This was last year’s red-zone motto for UCLA: “Put it on the top shelf where the kids can’t get it.”
Easy to do when your target is 6-foot-7. Joseph Fauria led the Bruins with 12 touchdown catches, the most for any tight end in the country. When Brett Hundley needed a safety valve as a first-year starter, he most often looked to the Mackey Award semifinalist.
Entering head coach Jim Mora’s second season, UCLA’s tight ends – better termed as Y-receivers in the Bruins’ fast-paced offense – don’t stick out nearly as much. Seniors Darius Bell and Grayson Mazzone are 5-foot-11 and 5-foot-8, respectively. Nate Iese and Jordan Barrett both measure at least 6-foot-2, but will likely be used more as blockers.
The difference maker could be true freshman Thomas Duarte, a prized 6-foot-3 recruit out of Mater Dei High. Named the Orange County Register’s Player of the Year as well as to the MaxPreps all-state team, his No. 18 jersey was retired in March alongside former USC quarterback Matt Barkley’s. UCLA coaches and teammates already point out Duarte’s wide passing radius and smooth game.
“His ceiling is so high,” said offensive coordinator Noel Mazzone. “He’s a natural ball catcher, a natural route runner. Every day, it’s like ‘This guy’s ready.’ He’s going to play. There’s no doubt about it.”
Though UCLA hopes Duarte can eventually match Fauria’s production, he doesn’t quite fit in the same mold. Before he arrived on campus, Duarte said the Bruin he watched most was Bell – a heady pass-catcher who described himself as “not even in the top eight” of UCLA receivers in pure talent.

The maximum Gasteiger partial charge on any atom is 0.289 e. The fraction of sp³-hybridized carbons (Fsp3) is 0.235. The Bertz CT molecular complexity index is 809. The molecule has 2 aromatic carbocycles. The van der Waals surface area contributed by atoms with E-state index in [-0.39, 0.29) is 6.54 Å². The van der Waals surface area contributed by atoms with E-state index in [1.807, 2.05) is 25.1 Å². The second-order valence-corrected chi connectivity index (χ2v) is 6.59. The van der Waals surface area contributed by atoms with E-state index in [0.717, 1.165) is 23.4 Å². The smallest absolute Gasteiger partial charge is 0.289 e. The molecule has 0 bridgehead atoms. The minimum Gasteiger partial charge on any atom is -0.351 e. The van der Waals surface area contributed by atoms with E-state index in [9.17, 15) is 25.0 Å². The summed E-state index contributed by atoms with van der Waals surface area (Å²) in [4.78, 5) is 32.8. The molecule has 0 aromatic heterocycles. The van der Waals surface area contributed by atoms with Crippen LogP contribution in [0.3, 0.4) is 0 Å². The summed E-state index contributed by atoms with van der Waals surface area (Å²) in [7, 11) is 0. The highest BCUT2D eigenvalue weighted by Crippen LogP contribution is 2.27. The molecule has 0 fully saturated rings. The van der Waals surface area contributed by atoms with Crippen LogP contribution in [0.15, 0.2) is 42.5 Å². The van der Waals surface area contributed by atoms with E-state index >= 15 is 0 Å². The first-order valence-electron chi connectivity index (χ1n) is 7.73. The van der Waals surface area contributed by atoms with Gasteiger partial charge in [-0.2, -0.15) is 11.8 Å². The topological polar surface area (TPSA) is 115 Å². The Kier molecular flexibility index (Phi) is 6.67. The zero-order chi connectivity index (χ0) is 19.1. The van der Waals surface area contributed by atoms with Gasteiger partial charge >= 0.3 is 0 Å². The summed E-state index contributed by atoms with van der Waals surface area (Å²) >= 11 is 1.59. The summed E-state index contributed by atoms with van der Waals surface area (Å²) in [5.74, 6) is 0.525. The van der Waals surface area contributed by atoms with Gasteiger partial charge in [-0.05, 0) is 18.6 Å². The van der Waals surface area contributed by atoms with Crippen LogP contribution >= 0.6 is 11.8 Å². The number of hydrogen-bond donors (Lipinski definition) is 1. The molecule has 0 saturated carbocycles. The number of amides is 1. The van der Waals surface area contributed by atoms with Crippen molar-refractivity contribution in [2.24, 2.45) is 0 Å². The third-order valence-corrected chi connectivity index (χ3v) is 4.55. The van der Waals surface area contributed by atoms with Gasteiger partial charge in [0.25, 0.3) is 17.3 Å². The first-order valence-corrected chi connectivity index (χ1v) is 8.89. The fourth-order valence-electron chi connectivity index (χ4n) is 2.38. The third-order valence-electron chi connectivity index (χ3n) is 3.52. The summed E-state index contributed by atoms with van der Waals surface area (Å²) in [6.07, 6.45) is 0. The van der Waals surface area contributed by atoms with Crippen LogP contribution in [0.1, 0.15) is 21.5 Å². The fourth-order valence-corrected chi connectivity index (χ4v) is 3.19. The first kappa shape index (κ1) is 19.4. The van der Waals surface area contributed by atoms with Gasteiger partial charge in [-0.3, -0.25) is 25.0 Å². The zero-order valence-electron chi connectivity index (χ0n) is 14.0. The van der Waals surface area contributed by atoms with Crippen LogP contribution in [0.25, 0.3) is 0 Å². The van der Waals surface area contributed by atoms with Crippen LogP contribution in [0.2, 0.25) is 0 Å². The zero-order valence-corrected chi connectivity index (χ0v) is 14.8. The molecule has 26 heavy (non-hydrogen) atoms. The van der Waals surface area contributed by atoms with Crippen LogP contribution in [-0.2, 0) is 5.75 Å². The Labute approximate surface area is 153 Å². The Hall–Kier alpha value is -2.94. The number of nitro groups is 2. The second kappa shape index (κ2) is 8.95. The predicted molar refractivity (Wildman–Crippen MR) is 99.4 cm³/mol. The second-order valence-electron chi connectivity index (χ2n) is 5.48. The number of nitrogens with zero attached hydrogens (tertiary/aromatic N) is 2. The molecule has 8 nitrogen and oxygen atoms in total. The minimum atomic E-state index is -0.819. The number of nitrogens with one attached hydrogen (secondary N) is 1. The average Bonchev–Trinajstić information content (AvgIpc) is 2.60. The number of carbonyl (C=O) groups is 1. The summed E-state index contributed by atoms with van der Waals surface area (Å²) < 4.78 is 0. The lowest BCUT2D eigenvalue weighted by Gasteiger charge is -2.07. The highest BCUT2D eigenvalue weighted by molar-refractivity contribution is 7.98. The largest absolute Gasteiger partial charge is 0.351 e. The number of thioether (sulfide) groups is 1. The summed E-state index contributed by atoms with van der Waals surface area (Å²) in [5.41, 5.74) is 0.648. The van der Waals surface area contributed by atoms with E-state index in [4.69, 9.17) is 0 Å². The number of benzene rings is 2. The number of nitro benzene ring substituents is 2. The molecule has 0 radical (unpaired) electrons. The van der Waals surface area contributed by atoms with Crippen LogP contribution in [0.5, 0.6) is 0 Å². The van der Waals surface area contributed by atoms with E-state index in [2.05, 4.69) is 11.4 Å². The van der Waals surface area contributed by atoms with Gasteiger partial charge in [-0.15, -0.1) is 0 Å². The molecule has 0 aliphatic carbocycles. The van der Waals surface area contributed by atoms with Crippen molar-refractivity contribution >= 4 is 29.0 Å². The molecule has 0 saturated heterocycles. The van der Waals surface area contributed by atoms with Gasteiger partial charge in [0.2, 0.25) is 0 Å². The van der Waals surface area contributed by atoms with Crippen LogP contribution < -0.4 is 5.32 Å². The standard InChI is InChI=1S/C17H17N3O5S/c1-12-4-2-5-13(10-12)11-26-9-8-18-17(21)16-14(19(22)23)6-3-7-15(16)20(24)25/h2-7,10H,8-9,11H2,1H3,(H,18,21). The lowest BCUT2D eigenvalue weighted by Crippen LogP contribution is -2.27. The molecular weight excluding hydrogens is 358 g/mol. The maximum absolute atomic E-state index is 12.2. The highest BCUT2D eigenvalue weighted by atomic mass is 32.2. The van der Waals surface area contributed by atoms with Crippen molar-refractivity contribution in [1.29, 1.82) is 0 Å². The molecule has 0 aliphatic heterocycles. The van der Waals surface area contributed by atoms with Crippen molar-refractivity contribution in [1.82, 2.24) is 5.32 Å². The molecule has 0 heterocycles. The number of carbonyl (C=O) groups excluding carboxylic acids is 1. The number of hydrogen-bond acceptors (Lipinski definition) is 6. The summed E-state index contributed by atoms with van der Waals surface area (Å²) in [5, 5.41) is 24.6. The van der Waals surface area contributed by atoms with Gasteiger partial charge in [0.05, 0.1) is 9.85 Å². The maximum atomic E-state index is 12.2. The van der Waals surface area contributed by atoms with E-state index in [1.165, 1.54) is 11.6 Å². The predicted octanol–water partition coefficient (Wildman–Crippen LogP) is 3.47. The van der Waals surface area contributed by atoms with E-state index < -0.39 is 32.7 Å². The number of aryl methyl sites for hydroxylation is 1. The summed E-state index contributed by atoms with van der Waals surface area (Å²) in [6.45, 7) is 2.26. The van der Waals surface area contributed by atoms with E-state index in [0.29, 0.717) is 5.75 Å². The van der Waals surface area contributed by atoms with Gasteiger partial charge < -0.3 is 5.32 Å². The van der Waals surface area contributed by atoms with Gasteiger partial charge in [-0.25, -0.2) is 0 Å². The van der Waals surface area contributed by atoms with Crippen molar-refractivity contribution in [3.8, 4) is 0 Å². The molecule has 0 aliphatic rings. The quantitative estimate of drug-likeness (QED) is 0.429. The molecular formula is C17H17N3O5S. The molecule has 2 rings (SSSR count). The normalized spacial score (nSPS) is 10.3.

“The way he runs his routes, the way he gets open, the way he’s patient – you don’t get that in a lot of receivers,” Duarte said. “He makes up for his not being as big as Joe was.”
The praise goes both ways.
“He does things that freshmen don’t do,” Bell said of Duarte. “The little things, but it’s the little things that count. Everyone’s big, everyone’s fast, everyone’s athletic. It’s the little nuances of the position.”
Bell missed most of last season, the former quarterback’s first at receiver, and finished with just seven catches for 143 yards. A technician who likes to model himself after Broncos receiver Wes Welker, he’s penciled in as the starter but is easing back into fall camp (broken hand).
He participated Saturday in a red jersey, but the Bruins are better built this year to weather the loss of any one receiver — even if the top-end talent isn’t as thrilling. While Fauria carried the scoring load in 2012, Mazzone plans this year to swap his Y-receivers in more often. Near the goal line, UCLA may even utilize the 6-foot-4 frames of defensive end Cassius Marsh or linebacker Anthony Barr.
For now, there isn’t a primary option.
If Duarte blossoms, he could be — either this season or next.